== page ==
My friend Ernie is a solo attorney with a general practice in New Orleans. He is very tech savvy and tries to stay on top of eDiscovery since Louisiana has a state eDiscovery rule that mirrors the Federal rule. In fact, he has commented to me several times on how useful he found the Edna Challenge published last year by Craig Ball in helping him find tools for handling ESI in small cases. But he often calls me when he has an eDiscovery question involving what we call the “tweener” cases, those that fit in between the small cases covered by the Edna Challenge and the mega-cases suitable for the larger name brand products that dominate the EDiscovery world.
Why? Because most of those companies charge hundreds of dollars per gigabyte for “read in” processing (this is processing which includes all the culling, deduping and denisting of a data set but only paying for the sub-set of that data which is actually loaded to a web site for review) and roughly $50 per GB a month plus monthly “user fees” of several hundred dollars per user for hosting the data. So if a client pays for a forensically sound data collection and that data set eventually yields let’s say 400GB of reviewable material, a typical eDiscovery company will charge somewhere in the neighborhood of a quarter of a million dollars for the processing and $20,000 a month for the hosting while attorneys perform their review. And if we accept the commonly cited statistic that the review process will account for 70% of the total project price, then we’re looking at a project cost that will eventually be close to $1M.
If the case is only worth $400,000 then we have a problem. Which brings us back to Ernie.
This week Ernie called to say he that he was working with a regular client of his who is the head of small business that has been owned by the same family in New Orleans since the late 1800’s. They have no inside counsel and Ernie serves as their only legal advisor on all corporate matters.
The company is being sued by an ex-employee who claims he was laid off as a manager because he’s over 60 and Hispanic. Plaintiff seeks $1M in compensatory damages for lost wages and $10M in punitive damages. He had earned $100,000 per year plus performance bonuses but received no bonus in 2010 and Ernie’s client said that they laid off the employee because of a “drinking problem.”
The business has a net worth of roughly $3.5 million, including bank accounts, real estate, several motor vehicles and inventory. There are 10 employees in 2 locations, New Orleans and Lafayette. Ernie’s preliminary technology audit of their computer systems found the following:
1. All employees of the company have desktop PC’s at the office. Three senior managers also have company issued laptop computers which they use when traveling and at home for company business and personal use.
2. The New Orleans location houses corporate network servers used by employees at both locations. These include a Microsoft Exchange server for email, a file server for business applications including a database for tracking customer orders, some Excel spreadsheets used to analyze the business performance, QuickBooks (their bookkeeping software), all their internal documents (Word with no Document Management System) and a number of pictures and videos of company events, trade shows, meetings with clients, etc.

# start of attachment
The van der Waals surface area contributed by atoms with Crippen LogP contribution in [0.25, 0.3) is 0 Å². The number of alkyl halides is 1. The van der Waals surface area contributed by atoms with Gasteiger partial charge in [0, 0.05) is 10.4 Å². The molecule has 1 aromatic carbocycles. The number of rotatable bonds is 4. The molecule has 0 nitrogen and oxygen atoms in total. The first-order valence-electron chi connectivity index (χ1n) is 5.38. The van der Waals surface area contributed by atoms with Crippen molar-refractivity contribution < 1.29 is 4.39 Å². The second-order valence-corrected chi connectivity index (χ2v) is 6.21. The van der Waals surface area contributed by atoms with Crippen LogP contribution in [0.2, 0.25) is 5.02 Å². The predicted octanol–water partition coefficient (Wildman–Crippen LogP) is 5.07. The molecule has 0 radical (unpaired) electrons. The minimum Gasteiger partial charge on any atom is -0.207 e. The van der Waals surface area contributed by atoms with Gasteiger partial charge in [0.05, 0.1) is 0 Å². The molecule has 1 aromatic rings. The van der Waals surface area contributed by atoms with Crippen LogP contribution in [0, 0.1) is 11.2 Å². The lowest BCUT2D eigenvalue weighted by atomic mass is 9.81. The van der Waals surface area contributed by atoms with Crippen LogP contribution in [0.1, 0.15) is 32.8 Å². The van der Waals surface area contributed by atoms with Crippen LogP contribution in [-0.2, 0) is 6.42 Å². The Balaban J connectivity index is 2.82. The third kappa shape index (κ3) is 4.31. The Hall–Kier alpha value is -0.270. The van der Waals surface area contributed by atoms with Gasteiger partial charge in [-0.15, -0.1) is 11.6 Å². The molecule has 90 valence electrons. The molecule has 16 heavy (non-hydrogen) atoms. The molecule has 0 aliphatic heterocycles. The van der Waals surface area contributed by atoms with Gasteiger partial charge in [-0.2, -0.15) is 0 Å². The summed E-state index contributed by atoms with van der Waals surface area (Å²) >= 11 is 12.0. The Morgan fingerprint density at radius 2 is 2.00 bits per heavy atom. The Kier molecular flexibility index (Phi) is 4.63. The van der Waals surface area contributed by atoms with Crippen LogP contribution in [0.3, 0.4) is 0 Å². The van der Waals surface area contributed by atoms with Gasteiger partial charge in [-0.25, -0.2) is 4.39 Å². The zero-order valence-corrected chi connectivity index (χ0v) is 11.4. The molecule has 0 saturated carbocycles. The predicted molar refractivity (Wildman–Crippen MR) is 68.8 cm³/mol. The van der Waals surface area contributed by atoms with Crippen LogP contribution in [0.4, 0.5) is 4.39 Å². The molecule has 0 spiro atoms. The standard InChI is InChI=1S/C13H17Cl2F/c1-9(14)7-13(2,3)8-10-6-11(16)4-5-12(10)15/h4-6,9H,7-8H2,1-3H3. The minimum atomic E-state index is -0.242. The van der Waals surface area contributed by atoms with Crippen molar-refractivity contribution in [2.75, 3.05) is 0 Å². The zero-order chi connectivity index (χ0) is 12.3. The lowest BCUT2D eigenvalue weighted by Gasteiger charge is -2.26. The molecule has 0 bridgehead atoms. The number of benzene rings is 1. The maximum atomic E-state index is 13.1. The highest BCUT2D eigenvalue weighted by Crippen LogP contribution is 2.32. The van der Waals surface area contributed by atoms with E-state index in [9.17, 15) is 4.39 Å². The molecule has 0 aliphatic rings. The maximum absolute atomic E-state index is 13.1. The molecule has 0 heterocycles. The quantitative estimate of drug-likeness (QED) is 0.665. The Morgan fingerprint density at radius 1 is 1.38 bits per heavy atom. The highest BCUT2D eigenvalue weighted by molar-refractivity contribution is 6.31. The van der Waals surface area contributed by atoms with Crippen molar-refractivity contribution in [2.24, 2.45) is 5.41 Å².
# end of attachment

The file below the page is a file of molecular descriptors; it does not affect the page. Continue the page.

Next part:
3. The client outsources it’s IT work to a New Orleans company which maintains all the computers and does backups onto a local tape system attached directly to the file server, using a weekly rotation with saved tapes for each month and then the year. There are backup tapes which go back ten years, a period which covers three different network systems and an equal number of tape backup systems.
4. The total amount of current live data on the system is roughly 1.8TB. Approximately 60% of that is email (some of which is Outlook email archives on the server; no email is saved locally except on the laptops)
For purposes of the discussion from this point forward, we can make two assumptions:
1. There is no dispute between the parties as to a litigation hold
2. Ernie has successfully retrieved all relevant data from both the active system and the backup tapes.
Ernie believes that the amount of data he will need to review is roughly 200GB. The majority of that is email with the balance being the various types of financial data. He feels he needs some form of web review tool because he will need to engage some offsite contract staff to assist in the review as well as share data with the clients insurance carrier. Ernie’s problem is that, consistent with the numbers above, he has been given quotes of $100-150,000 to process the data and $10-12,000 per month to host the data. When review costs are added in, Ernie is looking at $500,000 just to handle the EDiscovery. After analyzing the case and discussing it with his clients insurance carrier, Ernie believes he cannot spend more than $10,000 for ESI processing and hosting services over the anticipated 19 month life of the case.
When he called me, Ernie mentioned reading a recent E-Discovery Journal interview with Craig Ball in which Craig said, “…. I’m seeing some behind the firewall products, even desktop products, that are going to be able to allow lawyers and people with relatively little technical expertise to handle small and medium-sized cases. Some of the hosting services are putting together pricing where [they] are starting to sound rational and less frightening.”
His next question to me is the essence of the Ernie Challenge: “Where are those programs? Is there really something I can use myself to process or host this data? If not, how can I keep costs down to the budget I have set?”
So then, what advice would you give Ernie? Is there any way to process and review a couple of hundred GB of data for no more than $10,000? Post your answers here and I’ll use them to generate an article which I’ll also post several weeks from now.